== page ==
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JANE MCCLENAGHAN

NUTRITIONIST

Our nutritionist Jane answers some frequently asked questions from parents regarding allergies, nutrition and mealtimes.

 

 

1.  My child is allergic to cow’s milk, can you recommend foods which are high in calcium or good alternatives to cow’s milk?

Although dairy produce is the main source of calcium in low of children’s’ diets, it is not the only source. Tinned fish, dark green leafy vegetables, sesames seeds, tahini and some nuts like hazelnuts, almonds and brazil nuts are also a good source. Lots of breads and cereals are now fortified with calcium, but take care that they are not loaded with sugar.

For children with a cow’s milk allergy, there are plenty of alternatives available. Look out for rice milk, almond milk or coconut milk.

2.    Salt content is my child’s food is a major concern for me.  What should I be looking out for and is a little salt ok or is all salt bad for children?

Children only need a little salt. Once they get past weaning and onto the stage of eating what the rest of the family are having, their salt intake tends to increase. Homemade food tends to have less salt than processed and packaged food, healthy snacks like carrot sticks and houmous are preferable to crisps and keep the salt cellar off the dinner table. The recommended salt intake varies by age:

  1 to 3 years – 2g salt a day (0.8g sodium)

  4 to 6 years – 3g salt a day (1.2g sodium)

  7 to 10 years – 5g salt a day (2g sodium)

Check all food labels, and given the choice, choose the lower salt option.

3.   I like to give my child lots of fruit at snack times however I have heard that this can be bad for a child due to high sugar content, can you advise fruits to stay away from or limit and fruits which are lower in sugar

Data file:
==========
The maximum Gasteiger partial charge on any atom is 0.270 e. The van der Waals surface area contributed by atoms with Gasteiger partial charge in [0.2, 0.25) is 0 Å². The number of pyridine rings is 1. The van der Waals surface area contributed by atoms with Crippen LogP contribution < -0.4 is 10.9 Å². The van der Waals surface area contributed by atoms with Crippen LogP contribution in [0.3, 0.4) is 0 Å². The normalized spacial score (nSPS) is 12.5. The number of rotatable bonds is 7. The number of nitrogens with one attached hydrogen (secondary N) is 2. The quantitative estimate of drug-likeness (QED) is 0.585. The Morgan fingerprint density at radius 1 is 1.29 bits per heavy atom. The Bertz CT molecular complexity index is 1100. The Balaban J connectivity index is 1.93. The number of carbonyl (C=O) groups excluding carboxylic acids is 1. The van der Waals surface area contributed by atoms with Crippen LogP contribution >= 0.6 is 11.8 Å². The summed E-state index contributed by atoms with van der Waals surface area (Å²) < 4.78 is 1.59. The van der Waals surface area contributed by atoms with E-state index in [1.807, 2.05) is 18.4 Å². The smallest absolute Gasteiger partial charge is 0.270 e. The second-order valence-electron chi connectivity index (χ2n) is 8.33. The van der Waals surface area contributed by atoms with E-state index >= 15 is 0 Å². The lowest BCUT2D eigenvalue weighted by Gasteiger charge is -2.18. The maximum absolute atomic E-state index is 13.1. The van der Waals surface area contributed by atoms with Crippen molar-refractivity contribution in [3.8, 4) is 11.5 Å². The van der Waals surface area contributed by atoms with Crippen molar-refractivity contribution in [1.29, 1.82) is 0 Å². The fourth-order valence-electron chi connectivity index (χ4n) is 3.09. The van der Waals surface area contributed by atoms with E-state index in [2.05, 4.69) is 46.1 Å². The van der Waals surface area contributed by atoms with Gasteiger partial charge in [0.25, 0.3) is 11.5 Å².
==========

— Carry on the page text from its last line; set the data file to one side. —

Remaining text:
Look for fruit that grows in a temperate climate like we have here in the UK. So think apples, pears, plums, berries, cherries, kiwi, rather than tropical fruit or dried fruit, which tends to be higher in sugar. Of course, it is important to keep a perspective on this – if your child is eating fruit rather than biscuits and sweets, that is much better. Aim for a maximum of 2-3 portions of fruit a day and get them to chomp on carrot sticks, red pepper sticks or sugar snap peas as an alternative snack.

4.   I find it very hard to get my toddler to eat regular meals, do you have any tips for encouraging them to eat more regularly rather than little and often?

It is likely that your child is not hungry at mealtimes if they have been filling up on snacks throughout the day. Regular mealtimes are important for developing good habits, like sitting at a table, using a knife and fork and social skills as well as good nutrition.

Make sure your child’s portions are right for them as snacking could be a sign of hunger. Offer healthy snacks, or smaller portions of meals like soups, porridge and leftovers for snacks to ensure they are getting good nutrition.

5.    My baby has eczema on her elbows and knees, can you recommended any foods which might be good for helping to keep this at bay and not irritate it?

Good fats from oily fish like mackerel, salmon and sardines, nuts and seeds, avocado and olive oil could be helpful. Some people find using a good probiotic helps with children’s eczema, so have a chat with staff in your local health food shop and they can recommend an appropriate one for her.